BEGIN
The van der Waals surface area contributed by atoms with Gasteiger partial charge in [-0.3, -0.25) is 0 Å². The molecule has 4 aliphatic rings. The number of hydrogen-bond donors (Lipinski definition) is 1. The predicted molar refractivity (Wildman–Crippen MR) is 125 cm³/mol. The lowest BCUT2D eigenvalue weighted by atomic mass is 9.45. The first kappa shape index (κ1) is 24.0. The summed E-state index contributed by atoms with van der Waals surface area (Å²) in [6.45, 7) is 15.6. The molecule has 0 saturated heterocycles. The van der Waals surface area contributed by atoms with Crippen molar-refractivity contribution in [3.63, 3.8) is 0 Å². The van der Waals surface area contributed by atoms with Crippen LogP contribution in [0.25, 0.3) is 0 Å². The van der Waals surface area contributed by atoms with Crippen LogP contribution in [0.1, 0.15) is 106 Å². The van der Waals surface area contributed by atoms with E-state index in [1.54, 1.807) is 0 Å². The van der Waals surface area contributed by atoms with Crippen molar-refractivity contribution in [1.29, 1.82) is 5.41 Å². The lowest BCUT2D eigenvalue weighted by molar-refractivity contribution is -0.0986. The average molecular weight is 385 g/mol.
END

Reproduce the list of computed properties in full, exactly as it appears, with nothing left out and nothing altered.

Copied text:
The van der Waals surface area contributed by atoms with Gasteiger partial charge in [-0.3, -0.25) is 0 Å². The molecule has 4 aliphatic rings. The number of hydrogen-bond donors (Lipinski definition) is 1. The predicted molar refractivity (Wildman–Crippen MR) is 125 cm³/mol. The lowest BCUT2D eigenvalue weighted by atomic mass is 9.45. The first kappa shape index (κ1) is 24.0. The summed E-state index contributed by atoms with van der Waals surface area (Å²) in [6.45, 7) is 15.6. The molecule has 0 saturated heterocycles. The van der Waals surface area contributed by atoms with Crippen molar-refractivity contribution in [3.63, 3.8) is 0 Å². The van der Waals surface area contributed by atoms with Crippen LogP contribution in [0.25, 0.3) is 0 Å². The van der Waals surface area contributed by atoms with Crippen LogP contribution in [0.1, 0.15) is 106 Å². The van der Waals surface area contributed by atoms with E-state index in [1.54, 1.807) is 0 Å². The van der Waals surface area contributed by atoms with Crippen molar-refractivity contribution in [1.29, 1.82) is 5.41 Å². The lowest BCUT2D eigenvalue weighted by molar-refractivity contribution is -0.0986. The average molecular weight is 385 g/mol.